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To begin to understand the modulatory role of glutamate in the inner retina, we examined the mechanisms underlying metabotropic glutamate receptor 5 (mGluR5)-dependent Ca2+ elevations in cultured GABAergic amacrine cells. A partial sequence of chicken retinal mGluR5 encompassing intracellular loops 2 and 3 suggests that it can couple to both Gq and Gs. Selective activation of mGluR5 stimulated Ca2+ elevations that varied in waveform from cell to cell. Experiments using high external K+ revealed that the mGluR5-dependent Ca2+ elevations are distinctive in amplitude and time course from those engendered by depolarization. Experiments with a Ca2+-free external solution demonstrated that the variability in the time course of mGluR5-dependent Ca2+ elevations is largely due to the influx of extracellular Ca2+. The sensitivity of the initial phase of the Ca2+ elevation to thapsigargin indicates that this phase of the response is due to the release of Ca2+ from the endoplasmic reticulum. Pharmacological evidence indicates that mGluR5-mediated Ca2+ elevations are dependent upon the activation of phospholipase C. We rule out a role for L-type Ca2+ channels and cAMP-gated channels as pathways for Ca2+ entry, but provide evidence of transient receptor potential (TRP) channel-like immunoreactivity, suggesting that Ca2+ influx may occur through TRP channels. These results indicate that GABAergic amacrine cells express an avian version of mGluR5 that is linked to phospholipase C-dependent Ca2+ release and Ca2+ influx, possibly through TRP channels.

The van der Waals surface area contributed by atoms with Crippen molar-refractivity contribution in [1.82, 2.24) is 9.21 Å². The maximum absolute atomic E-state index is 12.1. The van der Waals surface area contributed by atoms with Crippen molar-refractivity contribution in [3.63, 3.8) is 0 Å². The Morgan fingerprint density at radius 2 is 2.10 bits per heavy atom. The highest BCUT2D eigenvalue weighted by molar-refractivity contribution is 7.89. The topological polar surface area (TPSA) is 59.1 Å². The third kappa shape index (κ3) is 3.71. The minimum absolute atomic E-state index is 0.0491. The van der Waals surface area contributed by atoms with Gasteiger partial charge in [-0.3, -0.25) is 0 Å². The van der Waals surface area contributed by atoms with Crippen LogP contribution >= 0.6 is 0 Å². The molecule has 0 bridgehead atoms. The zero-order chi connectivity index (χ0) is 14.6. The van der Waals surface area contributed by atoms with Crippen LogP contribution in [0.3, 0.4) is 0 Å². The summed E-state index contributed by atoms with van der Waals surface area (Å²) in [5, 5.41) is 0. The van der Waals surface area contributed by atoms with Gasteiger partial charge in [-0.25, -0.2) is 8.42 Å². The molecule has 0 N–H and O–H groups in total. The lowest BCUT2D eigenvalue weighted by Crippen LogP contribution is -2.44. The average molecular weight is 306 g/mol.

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Journal of Neurochemistry

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